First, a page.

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What Drug Killed Michael Jackson?

25th June 2009 was a regular day like any other until the world received shocking news on the untimely death of ‘The King of Pop’ Michael Jackson as many would refer to him. His death was declared a homicide. His physician, Dr. Conrad Murray, was later charged and convicted in a court of law for administering the drugs that killed the pop star. An autopsy revealed that an acute propofol intoxication was the primary cause of his death.

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On the previous day, the pop star was rehearsing for his comeback tour, and with the piled-up pressure, he complained about his inability to sleep. Dr. Conrad Murray gave him a series of drugs that would help him relax, and later on, the pop star would be found unconscious. Michael Jackson was then rushed to the hospital, and he was found in a cardiac arrest, and he was not breathing.

Efforts to resuscitate him for more than an hour were futile. Dr. Murray was found guilty of involuntary manslaughter in 2011 and thereby sentenced to a jail term of four years but only served two years as he was released on parole. Other drugs were also detected upon the completion of Michael’s autopsy, such as diazepam, lidocaine, and ephedrine.

Prosecutors accused Murray of giving the pop star Propofol in large dosage to aid in sleeping and left him unattended. The physician’s defense team said that he gave himself a powerful anesthetic overdose. The Los Angeles County coroner concluded that the pop star died from acute propofol intoxication.

What is Propofol?

It is a short-acting drug that puts an individual asleep during general anesthesia for surgery and other medical purposes by slowing down one’s nervous system and activeness. Sometimes referred to as ‘milk of anesthesia,’ propofol is insoluble in water, and it consists of an oily, white solution that must be refrigerated before it is used.

Soybean oil, glycerol, and fats purified from egg yolks are constituents of the solution. Propofol is often regarded as safe for Individuals who are allergic to eggs since they are allergic to the proteins in eggs rather than the fat. Regardless, some people may have allergic reactions.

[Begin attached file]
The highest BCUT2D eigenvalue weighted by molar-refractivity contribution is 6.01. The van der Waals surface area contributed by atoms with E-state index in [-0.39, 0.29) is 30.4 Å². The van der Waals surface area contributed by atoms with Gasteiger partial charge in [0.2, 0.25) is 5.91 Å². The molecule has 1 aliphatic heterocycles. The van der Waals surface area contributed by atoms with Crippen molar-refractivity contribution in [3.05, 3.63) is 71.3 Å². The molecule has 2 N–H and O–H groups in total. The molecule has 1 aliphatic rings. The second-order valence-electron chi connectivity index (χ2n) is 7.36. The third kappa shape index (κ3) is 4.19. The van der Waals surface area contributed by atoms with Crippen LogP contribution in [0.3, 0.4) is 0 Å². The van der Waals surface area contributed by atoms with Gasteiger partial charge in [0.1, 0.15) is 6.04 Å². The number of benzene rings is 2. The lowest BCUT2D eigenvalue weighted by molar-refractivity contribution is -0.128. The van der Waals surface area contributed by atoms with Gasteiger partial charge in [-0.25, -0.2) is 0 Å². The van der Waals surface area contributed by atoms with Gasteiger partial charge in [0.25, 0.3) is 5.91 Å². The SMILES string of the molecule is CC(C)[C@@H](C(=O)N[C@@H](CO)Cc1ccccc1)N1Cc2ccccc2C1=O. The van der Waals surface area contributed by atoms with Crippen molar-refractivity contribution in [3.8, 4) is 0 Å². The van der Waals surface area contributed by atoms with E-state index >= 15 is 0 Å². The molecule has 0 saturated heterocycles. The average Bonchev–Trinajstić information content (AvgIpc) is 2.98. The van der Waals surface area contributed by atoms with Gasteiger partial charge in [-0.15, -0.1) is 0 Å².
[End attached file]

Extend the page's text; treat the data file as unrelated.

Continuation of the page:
Most people were not familiar with propofol until the popstar’s case since anesthesiologists mainly used it. Propofol results in loss of consciousness and, therefore, it is often used as an induction agent. It is also administered in lower doses for conscious sedation of Individuals getting surgical outpatient procedures.

Propofol Use as a Sodium Thiopental replacement

Propofol was introduced as a replacement induction agent for sodium thiopental, a traditional barbiturate which is no longer in the market. Sodium thiopental is often used to execute individuals with fatal injections. Therefore, some countries and groups that resist the death sentence have piled-up pressure on suppliers using legal means, among other methods.

Anesthesiologists use large proportions of propofol ranging between 100-200 ml of propofol for general anesthesia, followed by smaller amounts continuously depending on an Individual’s body weight in micrograms every minute. While the drug is infused into an Individual’s vein, pain is incurred, and a local anesthetic is injected first before propofol, such as lidocaine, to ease the pain.

Since propofol reduces an Individual’s blood pressure and also restrains breathing, patients need to be continually monitored thus should not be left unattended.

Propofol for Mild Sedation 

Propofol is used at times for outpatient surgical procedures as it puts Individuals in a tired, subconscious state. It neither causes nausea nor vomiting, and its duration of action lasts between five to ten minutes and typically wears off fast. Slight loss of memory may also be incurred by a patient afterward.

Propofol Abuse

Like any other drug, propofol can be prone to abuse by Individuals, causing lethal overdoses in some instances. Research studies conducted on volunteers by the University of Utah, Division of Emergency Medicine doctors, Courtney Wilson, Peter Canning, and E. Martin Cavarati showed that propofol gave anesthetic patients pleasant dreams.

It also gives pleasurable effects, and the sensational feeling is explained as a ‘high’ or ‘drunk’ state. In addition to that, they also noted that Individuals could develop propofol tolerance hence may require more of the drug to attain a high feeling. Its illegal use is more natural to conceal because of the short-acting factor that makes it wear off fast.

There were 45 recorded cases of propofol abuse, in which 40 of them involved medical practitioners, and 18 of them led to death between 1992-2009 from a medical literature search. A survey from Academic Anesthesiology Training Programs indicated that 18% of the samples of propofol abuse had happened in 10 years that is 1995-2005.

Propofol use should be regulated since it’s a controlled substance like any other potent anesthetic drug.

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Conclusion

In an interview with Australia’s 60 minutes in 2013, Michael Jackson’s personal physician Conrad Murray said that he disagreed with Michael on using such a strong sedative. He also said that Michael was not a guy you could tell stop it.

In his 2016 book, ‘This is It, The Secret Lives of Dr. Conrad Murray and Michael Jackson,’ he insisted that he was not responsible for the pop star’s death. As much as strict regulation would have maybe saved the pop star’s life, he would have the means to break the rules aided by facilitators like his personal physician Murray. Nevertheless, the public would never know.

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